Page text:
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Fungal Pathogens in CF Airways: Leave or Treat?

Chronic airway infection plays an essential role in the progress of cystic fibrosis (CF) lung disease. In the past decades, mainly bacterial pathogens, such as Pseudomonas aeruginosa , have been the focus of researchers and clinicians. However, fungi are frequently detected in CF airways and there i... Full description

Journal Title: Mycopathologia 2018, Vol.183(1), pp.119-137
Main Author: Singh, A.
Other Authors: Ralhan, A. , Schwarz, C. , Hartl, D. , Hector, A.
Format: Electronic Article Electronic Article
Language: English
Subjects:
ID: ISSN: 0301-486X ; E-ISSN: 1573-0832 ; DOI: 10.1007/s11046-017-0184-y
Link: http://dx.doi.org/10.1007/s11046-017-0184-y
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recordid: springer_jour10.1007/s11046-017-0184-y
title: Fungal Pathogens in CF Airways: Leave or Treat?
format: Article
creator:
  • Singh, A.
  • Ralhan, A.
  • Schwarz, C.
  • Hartl, D.
  • Hector, A.
subjects:
  • Cystic fibrosis
  • Fungal colonization
  • Aspergillus fumigatus
  • Candida albicans
  • Pneumocystis jirovecii
  • Exophiala dermatitidis
ispartof: Mycopathologia, 2018, Vol.183(1), pp.119-137
description: Chronic airway infection plays an essential role in the progress of cystic fibrosis (CF) lung disease. In the past decades, mainly bacterial pathogens, such as Pseudomonas aeruginosa , have been the focus of researchers and clinicians. However, fungi are frequently detected in CF airways and there is an increasing body of evidence that fungal pathogens might play a role in CF lung disease. Several studies have shown an association of fungi, particularly Aspergillus fumigatus and Candida albicans , with the course of lung disease in CF patients. Mechanistically, in vitro and in vivo studies suggest that an impaired immune response to fungal pathogens in CF airways renders them more susceptible to fungi. However, it remains elusive whether fungi are actively involved in CF lung disease pathologies or whether they rather reflect a dysregulated airway colonization and act as microbial bystanders. A key issue for dissecting the role of fungi in CF lung disease is the distinction of dynamic fungal–host interaction entities, namely colonization, sensitization or infection. This review summarizes key findings on pathophysiological mechanisms and the clinical impact of fungi in CF lung disease.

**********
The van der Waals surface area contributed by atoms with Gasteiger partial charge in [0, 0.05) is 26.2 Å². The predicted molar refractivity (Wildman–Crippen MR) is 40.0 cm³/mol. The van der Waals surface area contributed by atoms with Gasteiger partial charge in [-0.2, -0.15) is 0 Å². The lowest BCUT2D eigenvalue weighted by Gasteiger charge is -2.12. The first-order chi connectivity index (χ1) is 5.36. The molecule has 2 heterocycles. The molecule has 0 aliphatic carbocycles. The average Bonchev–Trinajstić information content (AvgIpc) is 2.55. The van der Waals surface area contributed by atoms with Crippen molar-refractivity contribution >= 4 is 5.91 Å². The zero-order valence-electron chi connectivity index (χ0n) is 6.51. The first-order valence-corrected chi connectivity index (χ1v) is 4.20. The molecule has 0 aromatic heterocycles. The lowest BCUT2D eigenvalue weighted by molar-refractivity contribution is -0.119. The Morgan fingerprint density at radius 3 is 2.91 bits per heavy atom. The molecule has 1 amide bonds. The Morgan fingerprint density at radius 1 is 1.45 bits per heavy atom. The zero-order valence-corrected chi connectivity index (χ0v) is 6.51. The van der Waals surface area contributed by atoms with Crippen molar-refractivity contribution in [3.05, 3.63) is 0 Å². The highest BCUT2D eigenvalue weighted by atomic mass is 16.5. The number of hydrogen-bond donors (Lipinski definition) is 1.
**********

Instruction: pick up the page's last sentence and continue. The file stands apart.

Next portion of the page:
language: eng
source:
identifier: ISSN: 0301-486X ; E-ISSN: 1573-0832 ; DOI: 10.1007/s11046-017-0184-y
fulltext: fulltext
issn:
  • 1573-0832
  • 15730832
  • 0301-486X
  • 0301486X
url: Link


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descriptionChronic airway infection plays an essential role in the progress of cystic fibrosis (CF) lung disease. In the past decades, mainly bacterial pathogens, such as Pseudomonas aeruginosa , have been the focus of researchers and clinicians. However, fungi are frequently detected in CF airways and there is an increasing body of evidence that fungal pathogens might play a role in CF lung disease. Several studies have shown an association of fungi, particularly Aspergillus fumigatus and Candida albicans , with the course of lung disease in CF patients. Mechanistically, in vitro and in vivo studies suggest that an impaired immune response to fungal pathogens in CF airways renders them more susceptible to fungi. However, it remains elusive whether fungi are actively involved in CF lung disease pathologies or whether they rather reflect a dysregulated airway colonization and act as microbial bystanders. A key issue for dissecting the role of fungi in CF lung disease is the distinction of dynamic fungal–host interaction entities, namely colonization, sensitization or infection. This review summarizes key findings on pathophysiological mechanisms and the clinical impact of fungi in CF lung disease.
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abstractChronic airway infection plays an essential role in the progress of cystic fibrosis (CF) lung disease. In the past decades, mainly bacterial pathogens, such as Pseudomonas aeruginosa , have been the focus of researchers and clinicians. However, fungi are frequently detected in CF airways and there is an increasing body of evidence that fungal pathogens might play a role in CF lung disease. Several studies have shown an association of fungi, particularly Aspergillus fumigatus and Candida albicans , with the course of lung disease in CF patients. Mechanistically, in vitro and in vivo studies suggest that an impaired immune response to fungal pathogens in CF airways renders them more susceptible to fungi. However, it remains elusive whether fungi are actively involved in CF lung disease pathologies or whether they rather reflect a dysregulated airway colonization and act as microbial bystanders. A key issue for dissecting the role of fungi in CF lung disease is the distinction of dynamic fungal–host interaction entities, namely colonization, sensitization or infection. This review summarizes key findings on pathophysiological mechanisms and the clinical impact of fungi in CF lung disease.
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